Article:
As the southern hemisphere transitions into spring, Antarctic sea ice reached only a maximum size of 16.96 million sq km (6.55 million sq miles) by 10 September, Nasa and the National Snow and Ice Data Center (NSIDC) said on Monday.
That is the lowest winter maximum since satellite records began in 1979, the NSIDC said, and about 1 million sq km less ice than the previous winter record set in 1986.
This comes after the summer Antarctic sea ice extent also hit a record low in February this year, breaking the previous mark set in 2022.
Researchers warned the shift will not only have dire consequences for animals like penguins, who breed and rear their young on the sea ice, but also worsen the climate crisis by reducing how much sunlight is reflected by white ice back into space.
“It’s not just a record-breaking year, it’s an extreme record-breaking year,” said NSIDC senior scientist Walt Meier.
Mr Meier said the growth in sea ice appeared “low around nearly the whole continent as opposed to any one region”.
Antarctica’s sea ice reaches its maximum extent every September, when winter ends and spring begins in the southern hemisphere. It later melts to its lowest point in February or March as summer draws to a close.
The seasonal changes in the southern pole were mostly stable until 2016, when a new record summer low was broken.
Since then several records have been broken, especially in last two years. This year has marked both the lowest summer minimum and the lowest winter minimum record.
NSIDC in a statement said the figures were preliminary, with a full analysis to be released next month. The agency cautioned that “changing winds or late-season growth could still increase the Antarctic ice extent”.
It is not yet clear what role record global temperatures this year have played in the Antarctic’s unprecedented ice levels, but the shift in recent years has scientists concerned that the climate crisis may finally be presenting itself in Antarctic sea ice.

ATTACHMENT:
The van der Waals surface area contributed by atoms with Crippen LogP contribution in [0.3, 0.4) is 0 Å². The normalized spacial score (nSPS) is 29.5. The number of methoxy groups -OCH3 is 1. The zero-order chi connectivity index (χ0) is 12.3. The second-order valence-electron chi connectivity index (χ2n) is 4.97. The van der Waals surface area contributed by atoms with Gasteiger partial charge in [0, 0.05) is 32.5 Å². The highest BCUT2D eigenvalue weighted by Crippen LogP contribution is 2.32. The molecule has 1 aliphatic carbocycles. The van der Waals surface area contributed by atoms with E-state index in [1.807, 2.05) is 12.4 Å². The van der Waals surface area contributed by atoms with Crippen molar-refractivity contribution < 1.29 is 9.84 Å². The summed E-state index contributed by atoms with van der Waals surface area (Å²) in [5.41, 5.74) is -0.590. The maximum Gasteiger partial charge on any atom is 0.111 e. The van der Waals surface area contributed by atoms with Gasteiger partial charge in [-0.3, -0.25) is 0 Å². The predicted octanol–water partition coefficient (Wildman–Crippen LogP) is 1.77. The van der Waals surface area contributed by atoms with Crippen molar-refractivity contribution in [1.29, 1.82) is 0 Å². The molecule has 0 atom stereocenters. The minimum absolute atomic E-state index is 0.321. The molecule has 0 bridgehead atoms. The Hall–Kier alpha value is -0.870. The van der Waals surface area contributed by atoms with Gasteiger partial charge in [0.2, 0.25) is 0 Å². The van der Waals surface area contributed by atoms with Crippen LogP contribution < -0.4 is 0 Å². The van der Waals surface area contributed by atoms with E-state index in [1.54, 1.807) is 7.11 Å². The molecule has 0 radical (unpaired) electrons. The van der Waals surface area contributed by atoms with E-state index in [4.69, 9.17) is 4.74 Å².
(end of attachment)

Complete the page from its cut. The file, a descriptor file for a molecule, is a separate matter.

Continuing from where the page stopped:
“There is some concern that this may be the beginning of a long-term trend of decline for Antarctic sea ice, since oceans are warming globally, and warm water mixing in the Southern Ocean polar layer could continue,” the centre said in an update.
While Mr Meier cautioned it is too soon to say, an academic article published earlier this month in the journal Communications Earth and Environment pointed to climate change as a potential factor.
The study found warming ocean temperatures, driven mainly by human-caused greenhouse gas emissions, contributed to the lower sea ice levels seen since 2016.
“The key message here is that to protect these frozen parts of the world that are really important for a whole number of reasons,” said Ariaan Purich, a sea ice researcher at Australia’s Monash University who co-authored the study, “we really need to reduce our greenhouse gas emissions”.
Apart from Antarctica, the Arctic has also been hit hard by the climate crisis over the last decade. Sea ice there is rapidly deteriorating as the northern region warms four times faster than the global average.
This summer in the northern hemisphere, starting from June to August, was the hottest on record and in over 120,000 years, according to the World Meteorological Organisation.
The entire season has been marked by extreme heatwaves, wildfires and floods in Asia, Europe and North America. And with seasons now changing, South America and Australia are experiencing record high temperatures already after a warmer than usual winter.
Various scientific assessments have shown man-made carbon pollution – a result of burning fossil fuel like coal gas and oil – is responsible for these extreme temperatures and disasters.
Additional reporting by agencies